Equinor sets ambition to reduce net carbon intensity by at least 50% by 2050
Equinor today launches a new climate roadmap aiming to ensure a competitive and resilient business model in the energy transition, fit for long term value creation and in line with the Paris Agreement.
Equinor aims to:
- reduce the net carbon intensity, from initial production to final consumption, of energy produced by at least 50% by 2050,?
- grow renewable energy capacity tenfold by 2026, developing as a global offshore wind major, and?
- strengthen its industry leading position on carbon efficient production, aiming to reach carbon neutral global operations by 2030.
“Today we are setting new short-, mid- and long-term ambitions to reduce our own greenhouse gas emissions and to shape our portfolio in line with the Paris Agreement. It is a good business strategy to ensure competitiveness and drive change towards a low carbon future, based on a strong commitment to value creation for our shareholders,” says Eldar S?tre, president and CEO of Equinor.
“We are now looking 30 years into the future, and it is not possible to predict an exact shape and pace of the transition. Not for society and not for us. But we know there will have to be significant changes in the energy markets, and our portfolio will change accordingly to remain competitive. We will produce less oil in a low carbon future, but value creation from oil and gas will still be high, and renewables give significant new opportunities to create attractive returns and growth,” says S?tre.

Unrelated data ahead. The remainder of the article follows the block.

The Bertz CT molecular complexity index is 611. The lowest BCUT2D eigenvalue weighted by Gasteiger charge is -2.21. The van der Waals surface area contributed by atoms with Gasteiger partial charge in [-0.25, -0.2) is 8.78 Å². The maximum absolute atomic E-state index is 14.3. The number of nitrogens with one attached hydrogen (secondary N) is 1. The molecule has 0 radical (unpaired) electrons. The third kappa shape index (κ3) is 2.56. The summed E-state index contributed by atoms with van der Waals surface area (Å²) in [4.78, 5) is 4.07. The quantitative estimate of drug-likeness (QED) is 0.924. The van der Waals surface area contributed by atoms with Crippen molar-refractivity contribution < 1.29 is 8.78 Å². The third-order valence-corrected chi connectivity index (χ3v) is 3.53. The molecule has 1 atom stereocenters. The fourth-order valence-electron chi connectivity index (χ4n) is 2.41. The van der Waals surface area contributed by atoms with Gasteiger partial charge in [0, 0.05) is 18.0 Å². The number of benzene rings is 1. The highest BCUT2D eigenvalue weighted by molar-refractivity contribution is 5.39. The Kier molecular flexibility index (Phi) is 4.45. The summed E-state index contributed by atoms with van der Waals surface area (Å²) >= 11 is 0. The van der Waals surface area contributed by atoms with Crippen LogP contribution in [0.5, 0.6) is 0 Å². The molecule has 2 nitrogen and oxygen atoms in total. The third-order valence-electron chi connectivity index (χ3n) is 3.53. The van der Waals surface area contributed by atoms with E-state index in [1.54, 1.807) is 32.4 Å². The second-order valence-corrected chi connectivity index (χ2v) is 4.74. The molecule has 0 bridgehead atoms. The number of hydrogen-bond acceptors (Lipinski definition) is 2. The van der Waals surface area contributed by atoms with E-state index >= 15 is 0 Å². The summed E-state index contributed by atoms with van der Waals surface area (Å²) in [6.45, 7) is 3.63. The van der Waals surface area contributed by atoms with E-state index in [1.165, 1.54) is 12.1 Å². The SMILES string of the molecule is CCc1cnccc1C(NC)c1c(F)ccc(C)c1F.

“Equinor’s strategic direction is clear. We are developing as a broad energy company, leveraging the strong synergies between oil, gas, renewables, CCUS and hydrogen. We will continue addressing our own emissions in line with the emitter pays principle. But, we can and will do much more. As part of the energy industry, we must be part of the solution to combat climate change and address decarbonisation more broadly in line with changes in society,” says S?tre.?
The ambition to reduce net carbon intensity by at least 50% by 2050 takes into account scope 1, 2 and 3 emissions, from initial production to final consumption. By 2050 each unit of energy produced will, on average, have less than half of the emissions compared to today. The ambition is expected to be met primarily through significant growth in renewables and changes in the scale and composition of the oil and gas portfolio. Operational efficiency, CCUS and hydrogen will also be important, and recognised offset mechanisms and natural sinks may be used as a supplement.?
In 2026, Equinor expects a production capacity from renewable projects of 4 to 6 GW, Equinor share, mainly based on the current project portfolio. This is around 10 times higher than today’s capacity, implying an annual average growth rate of more than 30%. Towards 2035, Equinor expects to increase installed renewables capacity further to 12 to 16 GW, dependent on availability of attractive project opportunities.
“In order to combat climate change, governments, business and society must find new and sustainable solutions together. As a pioneer in CCUS, Equinor is engaged in building a European value chain, capturing and storing CO2 from third-party industrial sites. This, combined with a strong position within natural gas, makes Equinor prepared for future growth in hydrogen, which offers large scale opportunities for zero emission energy,” adds S?tre.